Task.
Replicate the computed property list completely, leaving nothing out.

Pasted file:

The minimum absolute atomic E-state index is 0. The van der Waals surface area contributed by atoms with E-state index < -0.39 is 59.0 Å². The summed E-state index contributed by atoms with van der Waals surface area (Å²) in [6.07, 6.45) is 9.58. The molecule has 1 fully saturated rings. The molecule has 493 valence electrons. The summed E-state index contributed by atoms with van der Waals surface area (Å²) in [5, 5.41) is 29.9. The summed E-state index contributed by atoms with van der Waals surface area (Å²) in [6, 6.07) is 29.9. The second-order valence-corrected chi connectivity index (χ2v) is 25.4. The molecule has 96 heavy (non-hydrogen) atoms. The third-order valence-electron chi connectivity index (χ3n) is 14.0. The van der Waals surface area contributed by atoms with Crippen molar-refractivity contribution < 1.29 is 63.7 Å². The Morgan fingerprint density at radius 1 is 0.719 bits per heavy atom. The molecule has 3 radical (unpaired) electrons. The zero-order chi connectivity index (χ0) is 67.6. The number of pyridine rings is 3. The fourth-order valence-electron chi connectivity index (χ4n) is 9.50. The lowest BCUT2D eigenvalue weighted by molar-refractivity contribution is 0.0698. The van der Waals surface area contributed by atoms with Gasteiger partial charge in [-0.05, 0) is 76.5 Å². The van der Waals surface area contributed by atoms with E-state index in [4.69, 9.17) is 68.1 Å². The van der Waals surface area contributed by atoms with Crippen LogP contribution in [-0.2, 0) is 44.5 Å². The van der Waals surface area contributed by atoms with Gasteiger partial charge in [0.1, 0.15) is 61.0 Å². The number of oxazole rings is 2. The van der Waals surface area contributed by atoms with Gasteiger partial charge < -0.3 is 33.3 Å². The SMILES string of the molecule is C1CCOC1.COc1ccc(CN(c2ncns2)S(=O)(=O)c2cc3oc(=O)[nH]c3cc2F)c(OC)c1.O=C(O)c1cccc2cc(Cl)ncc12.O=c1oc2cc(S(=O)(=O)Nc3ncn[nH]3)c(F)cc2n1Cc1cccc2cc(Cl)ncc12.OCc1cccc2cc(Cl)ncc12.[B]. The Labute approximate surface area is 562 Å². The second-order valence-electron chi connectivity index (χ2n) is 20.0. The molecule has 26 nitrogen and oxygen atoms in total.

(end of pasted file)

The minimum absolute atomic E-state index is 0. The van der Waals surface area contributed by atoms with E-state index < -0.39 is 59.0 Å². The summed E-state index contributed by atoms with van der Waals surface area (Å²) in [6.07, 6.45) is 9.58. The molecule has 1 fully saturated rings. The molecule has 493 valence electrons. The summed E-state index contributed by atoms with van der Waals surface area (Å²) in [5, 5.41) is 29.9. The summed E-state index contributed by atoms with van der Waals surface area (Å²) in [6, 6.07) is 29.9. The second-order valence-corrected chi connectivity index (χ2v) is 25.4. The molecule has 96 heavy (non-hydrogen) atoms. The third-order valence-electron chi connectivity index (χ3n) is 14.0. The van der Waals surface area contributed by atoms with Crippen molar-refractivity contribution < 1.29 is 63.7 Å². The Morgan fingerprint density at radius 1 is 0.719 bits per heavy atom. The molecule has 3 radical (unpaired) electrons. The zero-order chi connectivity index (χ0) is 67.6. The number of pyridine rings is 3. The fourth-order valence-electron chi connectivity index (χ4n) is 9.50. The lowest BCUT2D eigenvalue weighted by molar-refractivity contribution is 0.0698. The van der Waals surface area contributed by atoms with Gasteiger partial charge in [-0.05, 0) is 76.5 Å². The van der Waals surface area contributed by atoms with E-state index in [4.69, 9.17) is 68.1 Å². The van der Waals surface area contributed by atoms with Crippen LogP contribution in [-0.2, 0) is 44.5 Å². The van der Waals surface area contributed by atoms with Gasteiger partial charge in [0.1, 0.15) is 61.0 Å². The number of oxazole rings is 2. The van der Waals surface area contributed by atoms with Gasteiger partial charge < -0.3 is 33.3 Å². The SMILES string of the molecule is C1CCOC1.COc1ccc(CN(c2ncns2)S(=O)(=O)c2cc3oc(=O)[nH]c3cc2F)c(OC)c1.O=C(O)c1cccc2cc(Cl)ncc12.O=c1oc2cc(S(=O)(=O)Nc3ncn[nH]3)c(F)cc2n1Cc1cccc2cc(Cl)ncc12.OCc1cccc2cc(Cl)ncc12.[B]. The Labute approximate surface area is 562 Å². The second-order valence-electron chi connectivity index (χ2n) is 20.0. The molecule has 26 nitrogen and oxygen atoms in total.